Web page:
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Robert D. Bullard School of Public Affairs Texas Southern University Houston, Texas USA  Environmental Health and Racial Equity in the U.S.Strategies for Building Environmentally Just Sustainable and Livable Communities
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Robert D. Bullard School of Public Affairs Texas Southern University Houston, Texas USA Environmental Health and Racial Equity in the U.S.Strategies for Building Environmentally Just Sustainable and Livable Communities

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Environmental Health and Racial Equity in the U.S. Strategies for Building Environmentally Just Sustainable and Livable Communities …

Environmental Health and Racial Equity in the U.S. Strategies for Building Environmentally Just Sustainable and Livable Communities

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  • 1. Environmental Health and Racial Equity in the U.S.Strategies for Building Environmentally Just Sustainable and Livable Communities July 3, 2012 Robert D. Bullard, Ph.D. School of Public Affairs Texas Southern University Houston, Texas USA
  • 2. Books That I have Written: It’s JustOne Book, But Don’t Tell Anybody• Invisible Houston • Just Sustainabilities• Dumping in Dixie • Highway Robbery• In Search of the New • The Quest for South Environmental Justice• Growth and Decline of a Sunbelt Boomtown • Growing Smarter• Confronting • The Black Metropolis in Environmental Racism the Twenty-First Century• Residential Apartheid • Race, Place, and• Unequal Protection Environmental Justice• Just Transportation After Hurricane Katrina• Sprawl City • The Wrong Complexion for Protection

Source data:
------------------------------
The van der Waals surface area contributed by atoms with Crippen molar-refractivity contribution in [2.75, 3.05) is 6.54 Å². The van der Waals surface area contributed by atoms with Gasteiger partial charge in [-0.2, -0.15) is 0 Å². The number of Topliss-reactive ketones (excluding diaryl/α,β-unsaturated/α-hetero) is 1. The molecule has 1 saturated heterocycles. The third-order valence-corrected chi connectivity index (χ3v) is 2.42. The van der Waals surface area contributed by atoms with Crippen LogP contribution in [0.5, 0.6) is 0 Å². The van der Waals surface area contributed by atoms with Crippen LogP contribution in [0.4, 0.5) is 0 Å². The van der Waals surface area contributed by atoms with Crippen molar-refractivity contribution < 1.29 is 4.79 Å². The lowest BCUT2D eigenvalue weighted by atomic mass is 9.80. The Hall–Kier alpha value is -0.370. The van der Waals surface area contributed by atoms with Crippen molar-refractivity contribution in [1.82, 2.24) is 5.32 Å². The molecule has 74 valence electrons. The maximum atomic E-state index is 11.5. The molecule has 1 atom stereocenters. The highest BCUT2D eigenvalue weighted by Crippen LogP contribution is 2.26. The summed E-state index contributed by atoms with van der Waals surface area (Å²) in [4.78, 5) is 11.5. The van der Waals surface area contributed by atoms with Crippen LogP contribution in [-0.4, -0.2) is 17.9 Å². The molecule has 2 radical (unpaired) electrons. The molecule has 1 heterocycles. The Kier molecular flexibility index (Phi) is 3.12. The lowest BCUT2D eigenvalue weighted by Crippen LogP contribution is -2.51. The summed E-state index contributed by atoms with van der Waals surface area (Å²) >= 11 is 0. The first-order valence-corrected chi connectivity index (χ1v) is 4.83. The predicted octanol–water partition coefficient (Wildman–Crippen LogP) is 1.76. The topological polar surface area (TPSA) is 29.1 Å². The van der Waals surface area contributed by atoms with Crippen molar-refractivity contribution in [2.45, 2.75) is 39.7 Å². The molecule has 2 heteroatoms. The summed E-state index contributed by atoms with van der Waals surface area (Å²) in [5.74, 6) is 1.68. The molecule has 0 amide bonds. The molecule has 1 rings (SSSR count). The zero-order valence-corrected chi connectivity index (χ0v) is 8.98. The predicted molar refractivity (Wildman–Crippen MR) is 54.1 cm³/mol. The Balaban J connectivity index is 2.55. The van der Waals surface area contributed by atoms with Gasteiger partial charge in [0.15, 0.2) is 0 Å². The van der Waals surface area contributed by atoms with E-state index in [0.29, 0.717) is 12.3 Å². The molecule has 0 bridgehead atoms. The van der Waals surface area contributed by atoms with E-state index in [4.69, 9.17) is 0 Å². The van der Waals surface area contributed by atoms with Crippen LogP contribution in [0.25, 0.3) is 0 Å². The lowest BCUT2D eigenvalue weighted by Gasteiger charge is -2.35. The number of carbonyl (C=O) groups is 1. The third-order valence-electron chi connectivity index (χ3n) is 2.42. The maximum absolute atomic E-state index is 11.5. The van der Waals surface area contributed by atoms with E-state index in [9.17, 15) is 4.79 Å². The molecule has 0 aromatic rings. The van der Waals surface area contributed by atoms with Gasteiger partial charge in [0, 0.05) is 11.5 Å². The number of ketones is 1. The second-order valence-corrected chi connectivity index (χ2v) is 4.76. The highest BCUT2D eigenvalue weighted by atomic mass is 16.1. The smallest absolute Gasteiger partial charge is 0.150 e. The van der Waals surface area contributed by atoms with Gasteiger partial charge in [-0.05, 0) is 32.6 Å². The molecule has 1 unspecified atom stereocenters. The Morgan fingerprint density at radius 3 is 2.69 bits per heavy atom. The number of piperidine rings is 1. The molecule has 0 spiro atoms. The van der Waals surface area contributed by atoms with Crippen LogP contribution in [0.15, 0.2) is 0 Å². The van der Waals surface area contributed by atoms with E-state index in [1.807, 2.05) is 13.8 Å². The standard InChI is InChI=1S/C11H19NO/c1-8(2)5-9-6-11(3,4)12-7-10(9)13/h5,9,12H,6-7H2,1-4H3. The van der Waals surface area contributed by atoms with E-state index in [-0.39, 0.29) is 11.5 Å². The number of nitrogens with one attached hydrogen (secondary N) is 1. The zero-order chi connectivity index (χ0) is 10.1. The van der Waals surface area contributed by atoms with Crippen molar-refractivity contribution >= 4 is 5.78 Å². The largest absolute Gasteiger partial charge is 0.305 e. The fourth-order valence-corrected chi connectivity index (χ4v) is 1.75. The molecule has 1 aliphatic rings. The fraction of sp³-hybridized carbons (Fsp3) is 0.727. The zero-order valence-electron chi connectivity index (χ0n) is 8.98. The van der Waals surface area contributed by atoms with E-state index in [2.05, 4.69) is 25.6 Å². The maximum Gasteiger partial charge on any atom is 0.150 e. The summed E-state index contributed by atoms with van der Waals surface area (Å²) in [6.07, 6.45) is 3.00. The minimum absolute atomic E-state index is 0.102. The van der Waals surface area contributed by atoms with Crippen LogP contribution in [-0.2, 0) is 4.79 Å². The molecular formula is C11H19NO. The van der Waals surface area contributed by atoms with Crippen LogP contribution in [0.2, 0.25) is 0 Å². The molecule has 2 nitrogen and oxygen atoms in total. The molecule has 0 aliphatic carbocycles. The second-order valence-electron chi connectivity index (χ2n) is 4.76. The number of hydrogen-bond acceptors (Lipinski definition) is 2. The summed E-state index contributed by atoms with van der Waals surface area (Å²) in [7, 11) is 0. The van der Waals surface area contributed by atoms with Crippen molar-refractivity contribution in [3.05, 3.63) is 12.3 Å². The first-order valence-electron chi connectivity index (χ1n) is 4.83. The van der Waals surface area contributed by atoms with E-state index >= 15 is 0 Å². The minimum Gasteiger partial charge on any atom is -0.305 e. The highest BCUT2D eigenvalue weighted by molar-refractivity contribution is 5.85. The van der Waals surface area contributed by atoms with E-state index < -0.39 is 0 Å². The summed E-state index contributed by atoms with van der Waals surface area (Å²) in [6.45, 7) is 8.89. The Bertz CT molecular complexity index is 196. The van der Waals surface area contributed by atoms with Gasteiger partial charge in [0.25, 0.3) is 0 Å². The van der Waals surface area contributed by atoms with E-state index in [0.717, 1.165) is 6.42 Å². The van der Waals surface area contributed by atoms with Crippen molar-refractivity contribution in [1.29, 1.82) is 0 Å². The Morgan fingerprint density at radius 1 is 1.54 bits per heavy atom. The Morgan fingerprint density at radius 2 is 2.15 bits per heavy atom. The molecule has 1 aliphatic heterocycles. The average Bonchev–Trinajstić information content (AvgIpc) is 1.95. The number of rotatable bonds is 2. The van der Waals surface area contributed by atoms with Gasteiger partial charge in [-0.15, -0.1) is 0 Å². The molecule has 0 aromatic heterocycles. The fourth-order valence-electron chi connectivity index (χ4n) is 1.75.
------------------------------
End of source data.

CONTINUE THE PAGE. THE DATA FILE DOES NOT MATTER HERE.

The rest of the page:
• 3. IT’S ALL ABOUT HEALTH
  • 4. Dr. King Speaks in Support ofGarbage Workers - 1968
  • 5. Environmental Justice -MemphisGarbage Strike
  • 6. The Houston Backdrop - 1978 • Houston Protests against the Whispering Pines Sanitary landfill (1978) • Bean v. Southwestern Waste Management (1979) • Houston Waste Sites and Black Community Study (1979)
  • 7. Bean v. Southwestern Waste • The 1979 Bean v. Southwestern Waste Management Corp. case was the nation’s first lawsuit to challenge environmental discrimination using civil rights law • Northeast Community Action Group (NECAG) hired Linda McKeever Bullard to represent them in the class action law suit • BFI hired the Fulbright and Jaworski law firm to defend it in the case
  • 8. Warren County, NC - 1982 • The environmental justice movement was born in rural Warren County, NC • Triple “whammy” of rural, poor, and mostly black • Over 500 demonstrators were arrested protesting the siting of a hazardous PCB landfill
  • 9. Toxic Wastes and Race in theUnited States - 1987 • The United Church of Christ Commission for Racial Justice produced the first national study linking race and the location of hazardous waste sites
  • 10. Legacy of “Jim Crow” - 1990 • The “Deep South” is stuck with a unique legacy of slavery, Jim Crow segregation, and resistance to equal justice for all • The South is the most environmentally befouled region of the United States • It is no accident that the modern civil rights movement and the environmental justice movement were born in the South
  • 11. People of Color SummitWashington, DC, Oct., 1991